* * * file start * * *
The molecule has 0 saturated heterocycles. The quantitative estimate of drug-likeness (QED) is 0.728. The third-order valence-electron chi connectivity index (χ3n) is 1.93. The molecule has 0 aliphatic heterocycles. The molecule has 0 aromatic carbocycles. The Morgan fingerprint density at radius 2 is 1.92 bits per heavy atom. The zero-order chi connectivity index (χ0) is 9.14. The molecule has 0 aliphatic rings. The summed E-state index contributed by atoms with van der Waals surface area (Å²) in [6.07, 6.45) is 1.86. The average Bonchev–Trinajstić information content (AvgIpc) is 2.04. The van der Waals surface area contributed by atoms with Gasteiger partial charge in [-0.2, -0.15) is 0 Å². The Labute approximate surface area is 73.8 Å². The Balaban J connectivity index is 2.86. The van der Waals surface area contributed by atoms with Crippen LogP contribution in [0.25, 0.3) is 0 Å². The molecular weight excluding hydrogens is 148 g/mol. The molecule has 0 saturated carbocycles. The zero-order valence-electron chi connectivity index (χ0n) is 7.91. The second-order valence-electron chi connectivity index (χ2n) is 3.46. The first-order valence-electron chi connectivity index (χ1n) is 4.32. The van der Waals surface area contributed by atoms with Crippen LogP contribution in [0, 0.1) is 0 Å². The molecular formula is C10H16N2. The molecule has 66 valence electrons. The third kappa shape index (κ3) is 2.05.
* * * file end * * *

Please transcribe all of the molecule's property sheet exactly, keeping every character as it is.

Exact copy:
The molecule has 0 saturated heterocycles. The quantitative estimate of drug-likeness (QED) is 0.728. The third-order valence-electron chi connectivity index (χ3n) is 1.93. The molecule has 0 aliphatic heterocycles. The molecule has 0 aromatic carbocycles. The Morgan fingerprint density at radius 2 is 1.92 bits per heavy atom. The zero-order chi connectivity index (χ0) is 9.14. The molecule has 0 aliphatic rings. The summed E-state index contributed by atoms with van der Waals surface area (Å²) in [6.07, 6.45) is 1.86. The average Bonchev–Trinajstić information content (AvgIpc) is 2.04. The van der Waals surface area contributed by atoms with Gasteiger partial charge in [-0.2, -0.15) is 0 Å². The Labute approximate surface area is 73.8 Å². The Balaban J connectivity index is 2.86. The van der Waals surface area contributed by atoms with Crippen LogP contribution in [0.25, 0.3) is 0 Å². The molecular weight excluding hydrogens is 148 g/mol. The molecule has 0 saturated carbocycles. The zero-order valence-electron chi connectivity index (χ0n) is 7.91. The second-order valence-electron chi connectivity index (χ2n) is 3.46. The first-order valence-electron chi connectivity index (χ1n) is 4.32. The van der Waals surface area contributed by atoms with Crippen LogP contribution in [0, 0.1) is 0 Å². The molecular formula is C10H16N2. The molecule has 66 valence electrons. The third kappa shape index (κ3) is 2.05.